Jean Allman’s Fashioning Africa: Power and the Politics of Dress explores the “ways in which power is represented, constituted, articulated, and contested through dress” (Hopkins). I found this interesting because you can see this Cleary in “Classic Man.” All throughout the video, Jidenna and the men around him are dressed in very sharp suits, exhibiting the true “classic man” look, giving them a look of confidence and certainty. 

Jidenna’s background also plays a role in the importance of fashion in “Classic Man.” His fashion in the video came about due to the fact that he was broke growing up. He talks about how he would go to thrift shops, which were made up of clothes often from previous generations, buy clothes for a small cost, and make them his own. “I was more concerned with “the fit” than fitting in (Jidenna, 2015). This then sparked my interest to look into the history of second-hand clothing in Africa. In Zambia, the term salaula references second-hand clothing imported from the West. This clothing trade expanded along with the liberalization of economies. Hansen explains how the clothing trade is an example of unequal North-South relations in Africa in her article, “Second-Hand Clothing Encounters In Zambia.” A man from Lusaka explained his love for salaula by saying that he did not like “common clothes and imitations,” but preferred something outstanding. With salaula, you find things and don’t even know how good they are. Another woman views salaula as exclusive because she doesn’t want to wear what everyone else is wearing (Hansen). I thought that this was a perfect comparison to Jidenna. Jidenna explains that the term “Classic Man”, to him, refers to how a person carries themselves in whatever they wear, whether it’s fancy clothes or not. In an interview, he says that you are a classic man when you have “a fit that’s tailored to you and your body” (Jidenna).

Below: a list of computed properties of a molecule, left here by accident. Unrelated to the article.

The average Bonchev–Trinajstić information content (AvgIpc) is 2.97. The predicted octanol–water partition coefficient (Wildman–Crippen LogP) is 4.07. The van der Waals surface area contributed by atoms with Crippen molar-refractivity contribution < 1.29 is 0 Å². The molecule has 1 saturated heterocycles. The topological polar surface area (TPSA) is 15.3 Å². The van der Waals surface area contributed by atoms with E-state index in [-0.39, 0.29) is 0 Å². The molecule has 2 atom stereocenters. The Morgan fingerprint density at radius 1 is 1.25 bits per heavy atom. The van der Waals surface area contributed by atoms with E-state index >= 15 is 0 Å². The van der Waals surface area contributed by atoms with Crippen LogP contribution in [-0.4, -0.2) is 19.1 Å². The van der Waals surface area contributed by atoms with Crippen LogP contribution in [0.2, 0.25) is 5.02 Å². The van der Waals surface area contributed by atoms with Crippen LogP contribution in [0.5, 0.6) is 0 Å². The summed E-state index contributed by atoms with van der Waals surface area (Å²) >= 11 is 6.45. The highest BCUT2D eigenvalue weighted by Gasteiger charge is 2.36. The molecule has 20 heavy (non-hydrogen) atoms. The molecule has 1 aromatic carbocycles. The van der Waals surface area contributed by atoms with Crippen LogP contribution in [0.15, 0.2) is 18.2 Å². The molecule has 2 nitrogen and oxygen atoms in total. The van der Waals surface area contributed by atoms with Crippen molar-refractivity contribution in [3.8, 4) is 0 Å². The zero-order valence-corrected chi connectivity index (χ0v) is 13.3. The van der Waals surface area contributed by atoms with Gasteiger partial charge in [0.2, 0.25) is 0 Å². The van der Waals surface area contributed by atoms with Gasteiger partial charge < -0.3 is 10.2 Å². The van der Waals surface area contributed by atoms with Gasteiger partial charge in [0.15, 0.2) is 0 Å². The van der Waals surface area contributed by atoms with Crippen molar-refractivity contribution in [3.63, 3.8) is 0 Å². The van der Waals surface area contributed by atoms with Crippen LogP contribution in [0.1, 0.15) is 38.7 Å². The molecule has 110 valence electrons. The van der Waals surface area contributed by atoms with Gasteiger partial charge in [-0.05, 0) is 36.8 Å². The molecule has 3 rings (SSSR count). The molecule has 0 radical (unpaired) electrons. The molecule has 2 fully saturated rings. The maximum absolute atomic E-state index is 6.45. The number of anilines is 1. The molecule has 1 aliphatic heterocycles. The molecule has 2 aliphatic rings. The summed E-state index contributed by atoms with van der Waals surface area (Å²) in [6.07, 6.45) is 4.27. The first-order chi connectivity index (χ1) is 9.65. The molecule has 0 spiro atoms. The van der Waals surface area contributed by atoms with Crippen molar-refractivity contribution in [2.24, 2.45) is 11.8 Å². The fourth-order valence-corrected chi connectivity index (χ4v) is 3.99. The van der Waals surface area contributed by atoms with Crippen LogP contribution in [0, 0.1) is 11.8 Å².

Another point that I found interesting was the history of the African textiles. The Dutch East India Company played a big role in trading in European markets, and saw a large opportunity to produce batik textiles. They began to duplicate the specific style of clothing using an industrial printing process, which greatly interested merchants in West Africa. As they work to imitate clothings from different regions, African textile factories began producing cloth based on Dutch prototypes, called wax-print or Dutch-wax (Rovine). These textiles are now found in many parts of Africa and are supposed to elicit a feeling of national and cultural identities, which interested me because the cloths themselves weren’t even from African background, which is what seemed to be so important.